NSW Premier Chris Minns says new powers will allow the state to maintain construction quality while addressing the urgent demand for new homes.

In a move to bolster the building industry's integrity, Minns has announced the introduction of enhanced enforcement powers and a $24 million funding boost for the NSW Building Commission in November.

The reforms empower the state’s commissioner to inspect any dwelling in NSW during construction and mandate builders to rectify defects before project completion. 

Minns says there is a need for homebuyers to have confidence in a robust regulatory framework.

The changes also aim to strengthen compliance measures, targeting intentional phoenixing activities by revoking or refusing construction licences. 

To ensure the safety of building products, new responsibilities are assigned across the supply chain.

In a bid to maintain quality standards across developments, the government has also endorsed a pattern book of housing designs for low-rise and mid-rise buildings.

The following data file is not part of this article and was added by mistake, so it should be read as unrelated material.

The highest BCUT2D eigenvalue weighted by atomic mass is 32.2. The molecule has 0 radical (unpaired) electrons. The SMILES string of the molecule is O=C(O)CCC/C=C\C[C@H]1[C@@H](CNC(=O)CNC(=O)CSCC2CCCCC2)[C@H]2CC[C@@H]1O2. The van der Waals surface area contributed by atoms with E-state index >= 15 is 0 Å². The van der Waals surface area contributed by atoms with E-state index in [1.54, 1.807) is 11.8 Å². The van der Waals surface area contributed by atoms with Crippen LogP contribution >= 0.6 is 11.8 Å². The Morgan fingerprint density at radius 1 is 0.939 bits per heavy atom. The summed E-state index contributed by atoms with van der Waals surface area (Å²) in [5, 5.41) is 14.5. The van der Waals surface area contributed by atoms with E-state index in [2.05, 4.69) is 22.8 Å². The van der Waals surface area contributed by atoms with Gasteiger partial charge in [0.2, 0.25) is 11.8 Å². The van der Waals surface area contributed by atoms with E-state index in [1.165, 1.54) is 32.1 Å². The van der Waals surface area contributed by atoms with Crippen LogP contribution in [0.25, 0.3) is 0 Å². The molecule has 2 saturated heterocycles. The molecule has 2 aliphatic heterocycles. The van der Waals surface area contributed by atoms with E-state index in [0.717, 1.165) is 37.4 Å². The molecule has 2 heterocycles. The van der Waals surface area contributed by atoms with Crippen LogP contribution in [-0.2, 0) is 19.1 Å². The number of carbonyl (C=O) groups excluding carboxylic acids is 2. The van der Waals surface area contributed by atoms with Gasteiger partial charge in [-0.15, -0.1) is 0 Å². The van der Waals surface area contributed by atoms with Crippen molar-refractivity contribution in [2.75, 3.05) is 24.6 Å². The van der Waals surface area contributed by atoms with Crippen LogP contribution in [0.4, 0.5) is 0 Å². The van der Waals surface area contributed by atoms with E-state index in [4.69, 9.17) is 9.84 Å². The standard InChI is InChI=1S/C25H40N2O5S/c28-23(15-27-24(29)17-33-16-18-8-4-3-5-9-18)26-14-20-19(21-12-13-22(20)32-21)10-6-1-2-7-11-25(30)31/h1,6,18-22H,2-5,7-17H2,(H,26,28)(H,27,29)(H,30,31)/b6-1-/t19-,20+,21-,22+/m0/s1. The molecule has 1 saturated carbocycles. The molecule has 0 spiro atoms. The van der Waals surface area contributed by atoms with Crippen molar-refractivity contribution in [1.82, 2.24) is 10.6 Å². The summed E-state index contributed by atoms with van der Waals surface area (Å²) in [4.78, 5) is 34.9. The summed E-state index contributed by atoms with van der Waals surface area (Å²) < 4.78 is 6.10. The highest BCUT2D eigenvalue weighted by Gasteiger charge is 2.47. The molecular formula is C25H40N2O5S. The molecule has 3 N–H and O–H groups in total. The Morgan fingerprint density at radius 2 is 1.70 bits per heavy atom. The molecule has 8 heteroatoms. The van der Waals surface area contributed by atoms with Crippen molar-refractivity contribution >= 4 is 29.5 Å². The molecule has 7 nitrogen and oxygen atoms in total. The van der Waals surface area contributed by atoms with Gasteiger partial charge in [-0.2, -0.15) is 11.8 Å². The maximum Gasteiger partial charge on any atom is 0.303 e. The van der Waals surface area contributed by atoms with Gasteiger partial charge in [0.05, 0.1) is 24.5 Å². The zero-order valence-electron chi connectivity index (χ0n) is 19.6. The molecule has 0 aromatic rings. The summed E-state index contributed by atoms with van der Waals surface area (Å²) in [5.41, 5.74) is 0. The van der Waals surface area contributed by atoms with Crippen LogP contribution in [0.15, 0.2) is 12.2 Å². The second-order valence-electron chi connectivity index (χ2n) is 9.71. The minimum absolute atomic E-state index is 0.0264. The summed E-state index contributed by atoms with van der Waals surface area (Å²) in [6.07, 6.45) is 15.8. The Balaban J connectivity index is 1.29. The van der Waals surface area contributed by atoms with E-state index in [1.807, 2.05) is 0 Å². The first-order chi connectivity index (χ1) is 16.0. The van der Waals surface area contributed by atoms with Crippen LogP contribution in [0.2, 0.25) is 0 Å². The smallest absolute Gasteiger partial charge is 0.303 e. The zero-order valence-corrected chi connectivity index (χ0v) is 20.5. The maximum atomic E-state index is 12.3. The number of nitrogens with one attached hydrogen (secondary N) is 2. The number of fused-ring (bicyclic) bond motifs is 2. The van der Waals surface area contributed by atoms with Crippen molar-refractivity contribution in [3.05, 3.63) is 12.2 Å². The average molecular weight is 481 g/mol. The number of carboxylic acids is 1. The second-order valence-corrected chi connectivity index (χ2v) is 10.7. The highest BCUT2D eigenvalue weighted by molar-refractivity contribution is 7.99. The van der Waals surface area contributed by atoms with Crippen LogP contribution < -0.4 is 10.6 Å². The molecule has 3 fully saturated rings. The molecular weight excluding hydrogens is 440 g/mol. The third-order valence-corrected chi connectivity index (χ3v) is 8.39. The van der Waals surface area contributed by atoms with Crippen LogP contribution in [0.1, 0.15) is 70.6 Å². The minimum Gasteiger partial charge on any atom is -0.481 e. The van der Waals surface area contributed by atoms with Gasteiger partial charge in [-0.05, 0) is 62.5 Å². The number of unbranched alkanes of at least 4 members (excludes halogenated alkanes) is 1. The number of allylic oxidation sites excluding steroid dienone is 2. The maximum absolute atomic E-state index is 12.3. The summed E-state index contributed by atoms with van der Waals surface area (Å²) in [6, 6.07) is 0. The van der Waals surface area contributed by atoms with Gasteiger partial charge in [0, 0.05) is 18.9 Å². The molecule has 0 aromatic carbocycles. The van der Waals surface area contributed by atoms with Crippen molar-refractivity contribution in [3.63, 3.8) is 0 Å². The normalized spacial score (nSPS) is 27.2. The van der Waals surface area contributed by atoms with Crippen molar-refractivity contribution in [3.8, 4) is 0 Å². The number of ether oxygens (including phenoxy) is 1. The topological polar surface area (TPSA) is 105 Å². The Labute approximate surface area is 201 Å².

Anoulack Chanthivong, the fair trading and better regulation minister, says that these new powers would leave no room for dishonest practices in the market.

The Premier has criticised the previous Coalition government's “decade of inaction”, asserting that the lax system in place was a result of their negligence. 

Since Labor assumed power, four building certifiers have had their licences cancelled due to professional misconduct.

Further reforms set to pass this week will compel builders to address defects during construction, marking a significant enhancement of the NSW Building Commission's authority. 

The legislation aims to boost public confidence in off-plan home purchases, a crucial component of the state's housing strategy.

The government has allocated $24 million to establish the NSW Building Commission, staffed by 400 inspectors transferred from Fair Trading, with a focus on eradicating fraudulent practices in the construction industry.